This Policy applies to the control of all employees and subcontractor personnel engaged on the organisation’s undertakings. The company will comply with all relevant prevailing legislation
It is the responsibility of the Managers to monitor the working time of site-based personnel to ensure their health, safety and welfare and that the legislative and client requirements are not breeched.
The Directors are responsible for monitoring the activities of office-based personnel to ensure their health, safety and welfare and that legislative requirements are not breached.
The Working Time Regulations 1999
The Railway and Other Guided Transport Systems (Safety) Regulations 2006 (ROGS).
Road Transport Directive
The guiding principle of the regulations is that a maximum average 48-hour week may be worked by employees.
- A 17-week rolling reference period is used to calculate the average hours worked, so that employees can exceed 48 hours for short periods provided that it is compensated for later in the 17-week period.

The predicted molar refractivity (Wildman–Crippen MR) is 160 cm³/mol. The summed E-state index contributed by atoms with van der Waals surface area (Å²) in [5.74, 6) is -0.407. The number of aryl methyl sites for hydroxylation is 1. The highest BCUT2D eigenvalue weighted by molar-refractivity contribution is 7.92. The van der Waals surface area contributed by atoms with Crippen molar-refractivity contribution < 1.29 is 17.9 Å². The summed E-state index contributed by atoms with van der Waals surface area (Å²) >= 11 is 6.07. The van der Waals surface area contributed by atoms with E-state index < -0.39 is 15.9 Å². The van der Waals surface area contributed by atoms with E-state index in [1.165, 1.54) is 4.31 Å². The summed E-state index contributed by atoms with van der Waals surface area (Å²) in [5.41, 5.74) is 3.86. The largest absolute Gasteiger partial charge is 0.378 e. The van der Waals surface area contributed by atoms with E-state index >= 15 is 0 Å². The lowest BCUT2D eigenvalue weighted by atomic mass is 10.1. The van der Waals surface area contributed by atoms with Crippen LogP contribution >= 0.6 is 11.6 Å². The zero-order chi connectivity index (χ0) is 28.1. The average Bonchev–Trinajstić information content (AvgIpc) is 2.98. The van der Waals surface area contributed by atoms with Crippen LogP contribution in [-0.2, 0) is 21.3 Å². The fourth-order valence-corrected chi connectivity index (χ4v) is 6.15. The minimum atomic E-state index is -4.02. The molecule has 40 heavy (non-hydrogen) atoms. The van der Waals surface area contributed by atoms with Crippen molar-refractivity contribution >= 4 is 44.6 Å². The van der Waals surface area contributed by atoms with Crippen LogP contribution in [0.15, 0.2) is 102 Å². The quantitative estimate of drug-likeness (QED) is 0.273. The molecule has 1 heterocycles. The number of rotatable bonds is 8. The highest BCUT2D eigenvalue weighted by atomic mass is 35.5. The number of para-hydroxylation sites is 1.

- Occasional work at home, travel time and company social events are excluded provided they are of the individuals own free choice. However, a consistent workload that forces employees to take work home regularly and exceed 48 hours per week would come under the scope of the regulations and must be resolved with the line manager. Excessive daily travel should be treated similarly.
- There are detailed provisions for rest periods. Essentially there is an entitlement to 11 consecutive hours rest each day, and two days off work each fortnight. There are flexibilities provided in the regulations, including lieu time.
- Employees are entitled to an uninterrupted break of 20 minutes during each day.
- The Operations Administrator will schedule the work of personnel in such a manner that their work cycle complies with the Regulations.
- To ensure that times are not exceeded a daily record of the hours worked by each operative will be maintained in the office.